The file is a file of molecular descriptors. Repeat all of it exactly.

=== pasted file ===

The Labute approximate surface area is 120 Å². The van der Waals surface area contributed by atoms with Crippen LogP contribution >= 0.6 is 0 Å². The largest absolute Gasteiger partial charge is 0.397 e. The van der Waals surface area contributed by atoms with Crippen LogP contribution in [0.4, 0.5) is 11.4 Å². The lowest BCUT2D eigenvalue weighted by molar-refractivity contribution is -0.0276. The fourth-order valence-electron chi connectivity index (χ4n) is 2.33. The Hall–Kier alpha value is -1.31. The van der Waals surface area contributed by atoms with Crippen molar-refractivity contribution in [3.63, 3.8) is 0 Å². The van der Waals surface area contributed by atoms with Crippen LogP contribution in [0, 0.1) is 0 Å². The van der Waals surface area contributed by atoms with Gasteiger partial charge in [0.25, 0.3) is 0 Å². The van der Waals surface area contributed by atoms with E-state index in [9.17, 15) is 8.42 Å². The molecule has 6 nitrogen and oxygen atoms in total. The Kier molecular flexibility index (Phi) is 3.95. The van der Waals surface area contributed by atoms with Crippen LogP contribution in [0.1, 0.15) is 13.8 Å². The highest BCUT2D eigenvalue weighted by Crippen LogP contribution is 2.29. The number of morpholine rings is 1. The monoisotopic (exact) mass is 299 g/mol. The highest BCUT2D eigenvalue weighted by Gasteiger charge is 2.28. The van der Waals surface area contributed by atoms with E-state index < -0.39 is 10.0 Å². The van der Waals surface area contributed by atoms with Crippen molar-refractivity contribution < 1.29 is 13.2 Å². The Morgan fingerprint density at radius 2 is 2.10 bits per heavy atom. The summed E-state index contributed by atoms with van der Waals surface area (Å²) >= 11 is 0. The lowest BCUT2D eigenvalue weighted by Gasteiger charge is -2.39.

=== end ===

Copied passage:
The Labute approximate surface area is 120 Å². The van der Waals surface area contributed by atoms with Crippen LogP contribution >= 0.6 is 0 Å². The largest absolute Gasteiger partial charge is 0.397 e. The van der Waals surface area contributed by atoms with Crippen LogP contribution in [0.4, 0.5) is 11.4 Å². The lowest BCUT2D eigenvalue weighted by molar-refractivity contribution is -0.0276. The fourth-order valence-electron chi connectivity index (χ4n) is 2.33. The Hall–Kier alpha value is -1.31. The van der Waals surface area contributed by atoms with Crippen molar-refractivity contribution in [3.63, 3.8) is 0 Å². The van der Waals surface area contributed by atoms with Crippen LogP contribution in [0, 0.1) is 0 Å². The van der Waals surface area contributed by atoms with Gasteiger partial charge in [0.25, 0.3) is 0 Å². The van der Waals surface area contributed by atoms with E-state index in [9.17, 15) is 8.42 Å². The molecule has 6 nitrogen and oxygen atoms in total. The Kier molecular flexibility index (Phi) is 3.95. The van der Waals surface area contributed by atoms with Crippen LogP contribution in [0.1, 0.15) is 13.8 Å². The highest BCUT2D eigenvalue weighted by Crippen LogP contribution is 2.29. The number of morpholine rings is 1. The monoisotopic (exact) mass is 299 g/mol. The highest BCUT2D eigenvalue weighted by Gasteiger charge is 2.28. The van der Waals surface area contributed by atoms with E-state index < -0.39 is 10.0 Å². The van der Waals surface area contributed by atoms with Crippen molar-refractivity contribution < 1.29 is 13.2 Å². The Morgan fingerprint density at radius 2 is 2.10 bits per heavy atom. The summed E-state index contributed by atoms with van der Waals surface area (Å²) >= 11 is 0. The lowest BCUT2D eigenvalue weighted by Gasteiger charge is -2.39.